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Laws To Protect Crash Victims in Kentucky from Car Accident Insurance Issues

Nationwide, car insurance companies engage in inappropriate tactics designed to prevent accident victims from getting the full compensation they require after a car accident.  Laws have been passed throughout the United States designed to prevent some of the most damaging car accident insurance issues consumers face when auto insurers do not live up to their responsibilities to pay claims. Insure.com reports state laws throughout the U.S. are often created, in whole or in part, based on a model law written by the National Association of Insurance Commissions called the Unfair Claims Settlement Practices Act. almost-on-the-move-458659-m

In Kentucky, Code Section 304.12-230 prohibits unfair claim settlement practices. If your insurer or the insurer of the driver responsible for paying your damages engages in any of these tactics, you need to understand your legal rights. The Kentucky Department of Insurance accepts complaints and may conduct a market conduct report when a sufficient number of complaints come in about a particular insurer. Complaints can be filed online. You can also file a lawsuit in many cases, which can force insurers to pay out what is owed to you and sometimes to pay out additional compensation for acting in bad faith when handling your claim.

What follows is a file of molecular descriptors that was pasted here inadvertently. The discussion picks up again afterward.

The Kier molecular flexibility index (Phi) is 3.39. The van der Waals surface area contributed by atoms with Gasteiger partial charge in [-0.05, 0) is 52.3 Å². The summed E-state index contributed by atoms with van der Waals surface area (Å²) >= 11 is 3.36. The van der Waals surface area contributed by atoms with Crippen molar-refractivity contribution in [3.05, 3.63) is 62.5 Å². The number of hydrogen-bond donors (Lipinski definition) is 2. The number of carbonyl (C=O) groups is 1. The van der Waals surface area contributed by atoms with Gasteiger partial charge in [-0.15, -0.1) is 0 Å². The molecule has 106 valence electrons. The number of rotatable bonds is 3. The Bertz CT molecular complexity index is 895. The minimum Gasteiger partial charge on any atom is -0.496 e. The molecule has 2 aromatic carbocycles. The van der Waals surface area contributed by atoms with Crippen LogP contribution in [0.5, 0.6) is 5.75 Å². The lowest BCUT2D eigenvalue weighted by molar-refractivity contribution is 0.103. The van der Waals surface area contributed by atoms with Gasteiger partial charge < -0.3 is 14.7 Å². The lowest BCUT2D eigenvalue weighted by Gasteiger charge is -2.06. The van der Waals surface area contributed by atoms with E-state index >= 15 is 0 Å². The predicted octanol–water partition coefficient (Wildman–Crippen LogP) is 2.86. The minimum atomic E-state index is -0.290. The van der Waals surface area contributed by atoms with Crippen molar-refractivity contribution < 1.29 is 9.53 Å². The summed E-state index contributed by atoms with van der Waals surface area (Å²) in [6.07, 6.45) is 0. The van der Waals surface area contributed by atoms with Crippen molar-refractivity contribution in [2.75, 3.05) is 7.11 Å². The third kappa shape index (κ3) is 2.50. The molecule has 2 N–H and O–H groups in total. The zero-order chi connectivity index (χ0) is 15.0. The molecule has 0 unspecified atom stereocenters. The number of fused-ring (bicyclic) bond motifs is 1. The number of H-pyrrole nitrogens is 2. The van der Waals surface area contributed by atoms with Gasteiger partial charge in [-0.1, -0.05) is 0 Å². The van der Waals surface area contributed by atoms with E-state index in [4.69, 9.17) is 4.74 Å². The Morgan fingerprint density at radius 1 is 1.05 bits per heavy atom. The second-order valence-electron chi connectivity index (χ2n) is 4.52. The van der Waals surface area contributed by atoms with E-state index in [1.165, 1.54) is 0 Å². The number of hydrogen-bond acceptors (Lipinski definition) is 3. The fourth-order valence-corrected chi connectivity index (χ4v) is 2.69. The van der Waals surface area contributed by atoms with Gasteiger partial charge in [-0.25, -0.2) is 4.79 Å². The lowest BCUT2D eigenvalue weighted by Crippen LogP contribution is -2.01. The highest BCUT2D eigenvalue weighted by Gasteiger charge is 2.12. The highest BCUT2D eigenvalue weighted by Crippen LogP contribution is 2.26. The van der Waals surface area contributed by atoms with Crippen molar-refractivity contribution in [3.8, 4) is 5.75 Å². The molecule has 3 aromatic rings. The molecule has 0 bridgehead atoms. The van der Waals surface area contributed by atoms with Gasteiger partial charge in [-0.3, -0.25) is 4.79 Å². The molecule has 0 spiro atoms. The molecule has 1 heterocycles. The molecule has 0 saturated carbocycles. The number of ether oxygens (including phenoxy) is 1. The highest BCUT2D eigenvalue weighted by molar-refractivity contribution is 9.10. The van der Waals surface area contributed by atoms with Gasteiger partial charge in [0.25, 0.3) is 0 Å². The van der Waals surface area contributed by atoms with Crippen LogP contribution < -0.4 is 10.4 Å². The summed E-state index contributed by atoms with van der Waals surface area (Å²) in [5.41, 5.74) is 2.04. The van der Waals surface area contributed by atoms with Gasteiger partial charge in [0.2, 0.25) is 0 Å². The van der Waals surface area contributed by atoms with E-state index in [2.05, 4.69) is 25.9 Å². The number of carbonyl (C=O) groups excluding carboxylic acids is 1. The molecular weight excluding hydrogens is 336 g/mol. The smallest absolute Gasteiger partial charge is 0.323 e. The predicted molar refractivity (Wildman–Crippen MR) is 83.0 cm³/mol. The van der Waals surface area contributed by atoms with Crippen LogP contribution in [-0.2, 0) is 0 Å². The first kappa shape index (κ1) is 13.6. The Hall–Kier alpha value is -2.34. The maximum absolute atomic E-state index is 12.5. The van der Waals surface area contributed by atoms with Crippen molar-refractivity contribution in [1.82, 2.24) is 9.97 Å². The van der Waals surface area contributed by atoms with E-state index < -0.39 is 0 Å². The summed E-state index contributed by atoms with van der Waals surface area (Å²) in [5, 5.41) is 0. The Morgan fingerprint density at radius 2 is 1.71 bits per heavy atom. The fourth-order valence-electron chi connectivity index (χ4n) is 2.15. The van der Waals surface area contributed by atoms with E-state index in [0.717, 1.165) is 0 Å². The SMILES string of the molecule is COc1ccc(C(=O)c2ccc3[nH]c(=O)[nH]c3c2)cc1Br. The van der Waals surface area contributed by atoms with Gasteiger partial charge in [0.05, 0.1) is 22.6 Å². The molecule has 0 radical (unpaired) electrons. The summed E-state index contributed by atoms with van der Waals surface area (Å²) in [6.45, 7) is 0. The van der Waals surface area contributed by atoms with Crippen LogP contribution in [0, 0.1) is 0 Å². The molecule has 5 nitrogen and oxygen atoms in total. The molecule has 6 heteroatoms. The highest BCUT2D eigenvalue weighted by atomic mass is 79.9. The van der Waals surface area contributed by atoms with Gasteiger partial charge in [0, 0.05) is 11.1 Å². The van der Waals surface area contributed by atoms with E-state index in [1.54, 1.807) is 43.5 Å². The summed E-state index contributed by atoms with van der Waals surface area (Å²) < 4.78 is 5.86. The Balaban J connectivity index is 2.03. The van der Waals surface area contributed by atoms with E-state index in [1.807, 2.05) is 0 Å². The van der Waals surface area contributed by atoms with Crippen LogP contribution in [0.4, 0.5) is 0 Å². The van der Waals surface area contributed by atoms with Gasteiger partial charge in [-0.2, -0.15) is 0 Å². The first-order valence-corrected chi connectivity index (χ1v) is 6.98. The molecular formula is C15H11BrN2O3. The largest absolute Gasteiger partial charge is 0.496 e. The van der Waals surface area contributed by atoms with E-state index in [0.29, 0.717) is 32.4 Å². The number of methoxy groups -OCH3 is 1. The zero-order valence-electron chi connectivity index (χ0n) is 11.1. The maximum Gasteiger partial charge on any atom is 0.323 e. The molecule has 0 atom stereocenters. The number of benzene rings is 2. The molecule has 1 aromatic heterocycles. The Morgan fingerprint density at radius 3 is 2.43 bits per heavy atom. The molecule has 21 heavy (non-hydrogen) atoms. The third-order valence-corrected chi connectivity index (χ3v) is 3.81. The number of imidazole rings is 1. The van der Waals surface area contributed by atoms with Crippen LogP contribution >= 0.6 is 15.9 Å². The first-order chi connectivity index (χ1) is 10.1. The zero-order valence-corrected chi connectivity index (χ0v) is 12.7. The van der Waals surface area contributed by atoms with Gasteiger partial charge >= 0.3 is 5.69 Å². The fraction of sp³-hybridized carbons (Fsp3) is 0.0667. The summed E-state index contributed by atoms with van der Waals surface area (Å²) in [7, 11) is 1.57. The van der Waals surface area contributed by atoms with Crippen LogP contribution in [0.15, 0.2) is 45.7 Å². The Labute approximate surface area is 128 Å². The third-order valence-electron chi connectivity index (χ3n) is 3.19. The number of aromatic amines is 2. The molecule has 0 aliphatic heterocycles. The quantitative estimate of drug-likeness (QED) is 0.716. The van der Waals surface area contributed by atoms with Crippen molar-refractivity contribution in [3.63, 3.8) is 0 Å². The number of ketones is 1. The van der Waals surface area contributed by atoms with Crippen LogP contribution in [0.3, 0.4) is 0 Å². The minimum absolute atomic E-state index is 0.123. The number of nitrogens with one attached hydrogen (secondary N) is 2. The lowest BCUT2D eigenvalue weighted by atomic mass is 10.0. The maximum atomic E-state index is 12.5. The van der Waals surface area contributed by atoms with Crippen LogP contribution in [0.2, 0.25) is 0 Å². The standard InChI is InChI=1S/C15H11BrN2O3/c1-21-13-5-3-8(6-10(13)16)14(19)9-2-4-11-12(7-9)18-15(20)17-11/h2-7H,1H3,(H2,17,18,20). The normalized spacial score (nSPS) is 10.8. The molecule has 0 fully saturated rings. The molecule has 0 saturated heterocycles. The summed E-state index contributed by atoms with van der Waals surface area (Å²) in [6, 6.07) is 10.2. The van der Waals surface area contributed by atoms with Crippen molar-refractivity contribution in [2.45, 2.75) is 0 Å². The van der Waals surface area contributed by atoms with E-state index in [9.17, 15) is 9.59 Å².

Kentucky Law Aims to Prevent These Car Accident Insurance Issues

According to Kentucky's laws on unfair claims settlement practices, insurers are prohibited to:

  • Misrepresent any facts or information pertinent to an insurance policy or insurance coverage.
  • Fail to acknowledge insurance claims or fail to act reasonably promptly in processing insurance claims.
  • Fail to adopt and implement reasonable standards for processing insurance claims.
  • Refuse to pay any insurance claims without first conducting a reasonable investigation and considering all information available.
  • Delay unreasonably in either paying out claims or denying claims after a loss statement has been completed.
  • Fail to act in good faith to negotiate a prompt and reasonable settlement of an insurance claim after liability has become reasonably clear.
  • Force policy holders to engage in litigation in order to get reasonable compensation by refusing to make a reasonable settlement offer.
  • Attempt to settle insurance claims for less than an amount a policyholder reasonably believed he would be entitled to based on the insurance application or based on material accompanying the insurance policy.
  • Inform insureds of arbitration policies in order to attempt to coerce them into accepting settlements for less than they deserve.
  • Delay claims investigations by requiring physician's statements or preliminary claim reports AND formal proof of loss forms that contain the same basic information.

These are just a few of the restrictions placed on insurance companies in an attempt to curtail abusive practices that can prevent policyholders from getting the money they should receive after a motor vehicle collision.   Crash victims should ensure their insurance companies follow the law and should take action if insurers do not live up to their obligations.

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